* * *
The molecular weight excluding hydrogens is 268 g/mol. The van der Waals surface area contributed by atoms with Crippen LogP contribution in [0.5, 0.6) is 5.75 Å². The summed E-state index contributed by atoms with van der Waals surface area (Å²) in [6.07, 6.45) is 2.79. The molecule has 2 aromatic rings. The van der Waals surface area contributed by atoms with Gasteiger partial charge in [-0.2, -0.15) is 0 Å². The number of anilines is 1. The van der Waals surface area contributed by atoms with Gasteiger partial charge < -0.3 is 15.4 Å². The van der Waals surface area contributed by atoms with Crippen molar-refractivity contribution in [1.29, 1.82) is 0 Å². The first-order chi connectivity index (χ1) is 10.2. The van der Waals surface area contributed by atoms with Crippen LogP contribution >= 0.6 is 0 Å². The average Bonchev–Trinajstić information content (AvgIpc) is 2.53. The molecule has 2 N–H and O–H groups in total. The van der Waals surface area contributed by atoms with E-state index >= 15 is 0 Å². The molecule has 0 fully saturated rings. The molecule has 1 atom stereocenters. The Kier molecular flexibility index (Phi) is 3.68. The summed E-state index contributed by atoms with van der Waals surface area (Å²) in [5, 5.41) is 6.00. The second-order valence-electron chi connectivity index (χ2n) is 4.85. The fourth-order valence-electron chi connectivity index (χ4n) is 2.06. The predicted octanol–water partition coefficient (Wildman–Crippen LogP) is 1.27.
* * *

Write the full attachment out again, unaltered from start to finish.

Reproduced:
The molecular weight excluding hydrogens is 268 g/mol. The van der Waals surface area contributed by atoms with Crippen LogP contribution in [0.5, 0.6) is 5.75 Å². The summed E-state index contributed by atoms with van der Waals surface area (Å²) in [6.07, 6.45) is 2.79. The molecule has 2 aromatic rings. The van der Waals surface area contributed by atoms with Gasteiger partial charge in [-0.2, -0.15) is 0 Å². The number of anilines is 1. The van der Waals surface area contributed by atoms with Gasteiger partial charge < -0.3 is 15.4 Å². The van der Waals surface area contributed by atoms with Crippen molar-refractivity contribution in [1.29, 1.82) is 0 Å². The first-order chi connectivity index (χ1) is 10.2. The van der Waals surface area contributed by atoms with Crippen LogP contribution >= 0.6 is 0 Å². The average Bonchev–Trinajstić information content (AvgIpc) is 2.53. The molecule has 2 N–H and O–H groups in total. The van der Waals surface area contributed by atoms with E-state index >= 15 is 0 Å². The molecule has 0 fully saturated rings. The molecule has 1 atom stereocenters. The Kier molecular flexibility index (Phi) is 3.68. The summed E-state index contributed by atoms with van der Waals surface area (Å²) in [5, 5.41) is 6.00. The second-order valence-electron chi connectivity index (χ2n) is 4.85. The fourth-order valence-electron chi connectivity index (χ4n) is 2.06. The predicted octanol–water partition coefficient (Wildman–Crippen LogP) is 1.27.